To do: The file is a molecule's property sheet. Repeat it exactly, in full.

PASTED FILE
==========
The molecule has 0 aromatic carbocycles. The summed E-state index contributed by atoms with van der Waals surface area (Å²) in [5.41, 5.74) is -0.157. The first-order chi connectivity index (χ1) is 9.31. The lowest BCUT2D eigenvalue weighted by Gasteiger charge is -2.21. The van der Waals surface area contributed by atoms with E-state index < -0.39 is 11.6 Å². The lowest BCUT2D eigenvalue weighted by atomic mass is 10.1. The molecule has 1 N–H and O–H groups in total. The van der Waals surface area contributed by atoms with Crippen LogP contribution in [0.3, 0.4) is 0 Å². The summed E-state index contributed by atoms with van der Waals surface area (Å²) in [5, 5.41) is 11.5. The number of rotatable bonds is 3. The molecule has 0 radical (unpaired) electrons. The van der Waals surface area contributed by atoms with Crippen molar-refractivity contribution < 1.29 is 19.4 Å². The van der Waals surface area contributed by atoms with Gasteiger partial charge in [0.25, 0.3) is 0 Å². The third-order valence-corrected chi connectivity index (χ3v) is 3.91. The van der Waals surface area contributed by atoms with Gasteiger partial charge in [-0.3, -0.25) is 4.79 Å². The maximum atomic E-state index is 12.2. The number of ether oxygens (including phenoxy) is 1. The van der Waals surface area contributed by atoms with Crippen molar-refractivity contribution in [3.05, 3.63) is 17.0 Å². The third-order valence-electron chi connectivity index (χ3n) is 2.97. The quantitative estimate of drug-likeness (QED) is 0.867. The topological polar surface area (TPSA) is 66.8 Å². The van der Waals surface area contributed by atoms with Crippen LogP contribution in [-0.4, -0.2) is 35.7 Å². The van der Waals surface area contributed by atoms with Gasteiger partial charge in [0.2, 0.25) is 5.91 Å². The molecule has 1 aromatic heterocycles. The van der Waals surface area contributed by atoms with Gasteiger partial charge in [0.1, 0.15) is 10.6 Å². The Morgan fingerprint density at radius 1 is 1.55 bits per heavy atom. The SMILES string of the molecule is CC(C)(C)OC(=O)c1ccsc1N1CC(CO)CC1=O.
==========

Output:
The molecule has 0 aromatic carbocycles. The summed E-state index contributed by atoms with van der Waals surface area (Å²) in [5.41, 5.74) is -0.157. The first-order chi connectivity index (χ1) is 9.31. The lowest BCUT2D eigenvalue weighted by Gasteiger charge is -2.21. The van der Waals surface area contributed by atoms with E-state index < -0.39 is 11.6 Å². The lowest BCUT2D eigenvalue weighted by atomic mass is 10.1. The molecule has 1 N–H and O–H groups in total. The van der Waals surface area contributed by atoms with Crippen LogP contribution in [0.3, 0.4) is 0 Å². The summed E-state index contributed by atoms with van der Waals surface area (Å²) in [5, 5.41) is 11.5. The number of rotatable bonds is 3. The molecule has 0 radical (unpaired) electrons. The van der Waals surface area contributed by atoms with Crippen molar-refractivity contribution < 1.29 is 19.4 Å². The van der Waals surface area contributed by atoms with Gasteiger partial charge in [0.25, 0.3) is 0 Å². The third-order valence-corrected chi connectivity index (χ3v) is 3.91. The van der Waals surface area contributed by atoms with Gasteiger partial charge in [-0.3, -0.25) is 4.79 Å². The maximum atomic E-state index is 12.2. The number of ether oxygens (including phenoxy) is 1. The van der Waals surface area contributed by atoms with Crippen molar-refractivity contribution in [3.05, 3.63) is 17.0 Å². The third-order valence-electron chi connectivity index (χ3n) is 2.97. The quantitative estimate of drug-likeness (QED) is 0.867. The topological polar surface area (TPSA) is 66.8 Å². The van der Waals surface area contributed by atoms with Crippen LogP contribution in [-0.4, -0.2) is 35.7 Å². The van der Waals surface area contributed by atoms with Gasteiger partial charge in [0.2, 0.25) is 5.91 Å². The molecule has 1 aromatic heterocycles. The van der Waals surface area contributed by atoms with Gasteiger partial charge in [0.1, 0.15) is 10.6 Å². The Morgan fingerprint density at radius 1 is 1.55 bits per heavy atom. The SMILES string of the molecule is CC(C)(C)OC(=O)c1ccsc1N1CC(CO)CC1=O.